Local Afghan authorities confirmed that the two sides fought one another once again. According to Khaama Press, the provincial government in Nangarhar issued a statement saying several civilians, including children, were killed or wounded during the crossfire. The provincial authority reported that 21 Taliban members and seven Islamic State fighters were killed, with nine more from both sides wounded. (The provincial government’s estimate of the Taliban’s casualties is higher than the Islamic State’s self-reported claim.)

India Ready to ‘Plug and Play’ into the US Network

Atul Bhardwaj

The United States (US) wants the flow of big data, and its security, storage and analysis to operate under a network-centric architecture erected and owned by it. The privacy of its own data is the prime obsession of the US. However, it pays scant respect to the privacy of others. It imposes restrictions and demands on its allies to comply with its data protection laws. It not only expects money from the importer of its arms and ammunitions, but also stringent commitment for protecting its intellectual property rights, crucial codes and data contained in the systems. The US often issues diktats to allies regarding what they ought not to export to countries on the US hit list.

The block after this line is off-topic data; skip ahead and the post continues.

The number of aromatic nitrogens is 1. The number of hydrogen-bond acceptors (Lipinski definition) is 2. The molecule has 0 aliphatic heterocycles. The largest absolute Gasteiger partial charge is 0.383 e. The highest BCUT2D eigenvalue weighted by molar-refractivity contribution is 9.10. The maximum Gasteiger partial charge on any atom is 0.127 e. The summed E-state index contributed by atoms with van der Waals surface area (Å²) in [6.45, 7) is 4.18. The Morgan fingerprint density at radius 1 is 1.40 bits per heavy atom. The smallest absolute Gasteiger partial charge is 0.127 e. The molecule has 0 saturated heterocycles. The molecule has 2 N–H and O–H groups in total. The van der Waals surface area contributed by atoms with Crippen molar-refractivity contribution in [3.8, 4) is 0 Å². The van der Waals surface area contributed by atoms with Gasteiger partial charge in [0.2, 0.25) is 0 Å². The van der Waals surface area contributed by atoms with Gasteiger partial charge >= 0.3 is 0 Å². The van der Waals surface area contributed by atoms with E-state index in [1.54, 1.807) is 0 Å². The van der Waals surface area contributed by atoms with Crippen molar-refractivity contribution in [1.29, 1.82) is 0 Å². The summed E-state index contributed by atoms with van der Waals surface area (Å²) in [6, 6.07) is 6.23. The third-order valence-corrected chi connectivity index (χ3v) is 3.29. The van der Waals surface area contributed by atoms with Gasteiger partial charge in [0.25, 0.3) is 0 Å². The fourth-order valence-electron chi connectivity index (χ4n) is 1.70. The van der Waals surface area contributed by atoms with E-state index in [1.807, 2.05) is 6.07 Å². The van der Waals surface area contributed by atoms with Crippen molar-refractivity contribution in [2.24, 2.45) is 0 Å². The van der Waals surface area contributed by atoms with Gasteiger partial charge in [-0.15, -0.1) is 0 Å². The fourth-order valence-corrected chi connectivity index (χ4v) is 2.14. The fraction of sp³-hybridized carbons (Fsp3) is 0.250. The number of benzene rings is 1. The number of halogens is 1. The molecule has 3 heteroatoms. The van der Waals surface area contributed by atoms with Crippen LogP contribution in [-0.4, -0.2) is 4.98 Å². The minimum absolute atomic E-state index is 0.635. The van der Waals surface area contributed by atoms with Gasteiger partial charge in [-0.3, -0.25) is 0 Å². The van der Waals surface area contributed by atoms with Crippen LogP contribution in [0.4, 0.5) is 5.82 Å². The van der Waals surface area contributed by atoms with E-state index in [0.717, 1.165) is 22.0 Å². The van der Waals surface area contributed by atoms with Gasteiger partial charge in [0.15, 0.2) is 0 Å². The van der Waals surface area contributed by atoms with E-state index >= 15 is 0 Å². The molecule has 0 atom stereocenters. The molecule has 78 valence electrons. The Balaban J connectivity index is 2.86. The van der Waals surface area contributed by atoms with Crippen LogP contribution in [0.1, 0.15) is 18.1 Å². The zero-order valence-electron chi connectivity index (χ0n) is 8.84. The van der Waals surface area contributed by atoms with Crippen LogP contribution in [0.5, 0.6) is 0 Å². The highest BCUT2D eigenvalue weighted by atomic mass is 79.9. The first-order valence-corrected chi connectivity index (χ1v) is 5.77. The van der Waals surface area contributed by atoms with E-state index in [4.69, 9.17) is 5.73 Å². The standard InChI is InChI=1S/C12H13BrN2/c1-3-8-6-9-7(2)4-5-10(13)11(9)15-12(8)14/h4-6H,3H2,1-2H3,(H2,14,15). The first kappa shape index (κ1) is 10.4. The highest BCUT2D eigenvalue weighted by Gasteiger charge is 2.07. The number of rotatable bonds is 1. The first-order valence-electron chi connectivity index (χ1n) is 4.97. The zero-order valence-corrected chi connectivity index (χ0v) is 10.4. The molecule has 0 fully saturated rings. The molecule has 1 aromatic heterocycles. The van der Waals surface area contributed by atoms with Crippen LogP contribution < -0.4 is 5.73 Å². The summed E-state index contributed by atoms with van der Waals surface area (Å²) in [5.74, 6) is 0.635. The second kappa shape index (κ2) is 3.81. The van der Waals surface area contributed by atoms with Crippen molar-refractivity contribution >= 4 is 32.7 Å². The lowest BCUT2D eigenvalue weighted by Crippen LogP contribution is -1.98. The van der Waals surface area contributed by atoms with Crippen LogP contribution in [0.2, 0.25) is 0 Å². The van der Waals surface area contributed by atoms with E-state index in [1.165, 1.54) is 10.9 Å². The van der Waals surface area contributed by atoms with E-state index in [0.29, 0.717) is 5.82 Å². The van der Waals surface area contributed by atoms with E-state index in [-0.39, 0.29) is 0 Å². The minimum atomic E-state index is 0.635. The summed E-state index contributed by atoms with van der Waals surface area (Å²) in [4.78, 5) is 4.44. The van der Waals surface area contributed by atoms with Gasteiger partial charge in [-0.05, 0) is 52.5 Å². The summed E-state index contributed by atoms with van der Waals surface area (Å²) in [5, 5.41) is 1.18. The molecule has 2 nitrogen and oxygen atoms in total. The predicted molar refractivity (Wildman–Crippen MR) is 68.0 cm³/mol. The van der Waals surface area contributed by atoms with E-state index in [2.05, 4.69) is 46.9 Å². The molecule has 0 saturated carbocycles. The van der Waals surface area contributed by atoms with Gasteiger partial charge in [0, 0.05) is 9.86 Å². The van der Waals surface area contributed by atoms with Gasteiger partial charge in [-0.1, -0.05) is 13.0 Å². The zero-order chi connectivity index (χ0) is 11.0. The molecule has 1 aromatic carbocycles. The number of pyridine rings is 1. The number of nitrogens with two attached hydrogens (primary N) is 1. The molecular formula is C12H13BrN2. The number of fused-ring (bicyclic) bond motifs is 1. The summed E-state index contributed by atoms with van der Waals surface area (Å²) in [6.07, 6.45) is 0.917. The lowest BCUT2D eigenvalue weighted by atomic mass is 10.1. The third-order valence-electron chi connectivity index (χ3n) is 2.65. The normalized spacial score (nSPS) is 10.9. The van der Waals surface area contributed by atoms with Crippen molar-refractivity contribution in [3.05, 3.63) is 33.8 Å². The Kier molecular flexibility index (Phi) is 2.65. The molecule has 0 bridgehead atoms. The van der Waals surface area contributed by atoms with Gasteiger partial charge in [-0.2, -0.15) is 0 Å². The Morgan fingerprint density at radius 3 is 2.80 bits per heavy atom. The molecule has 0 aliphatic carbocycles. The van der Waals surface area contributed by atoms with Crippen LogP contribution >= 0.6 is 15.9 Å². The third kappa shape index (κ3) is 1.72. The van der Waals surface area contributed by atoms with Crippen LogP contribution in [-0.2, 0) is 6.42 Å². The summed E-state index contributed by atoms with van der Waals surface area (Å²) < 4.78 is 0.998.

As early as 1951, India was apprised of the provisions of the Battle Act, 1951 (Mutual Defense Assistance Control Act), a US municipal law that debarred countries cooperating with the US from exporting to the Soviet Union and other Eastern bloc countries that threatened US supremacy. In 1953, when India exported a small quantity of thorium nitrate to China, the US protested and reminded India of the Battle Act, 1951. In the late 1950s, when India was strategically aligned with the US on the Tibet issue, its commercial dealings with the communist countries were moderated by the US. On 31 March 1959, James B Burns, Third Secretary (Economics) of the US embassy in India, handed over an aide-memoire, which spelt out the changes in the list of items that were prohibited for export to communist countries under the Battle Act. It also made India aware of the restrictions on the use of arms imported from the US. Although India was under no legal obligation to comply with the list, it remained sympathetic to US concerns throughout the 1950s.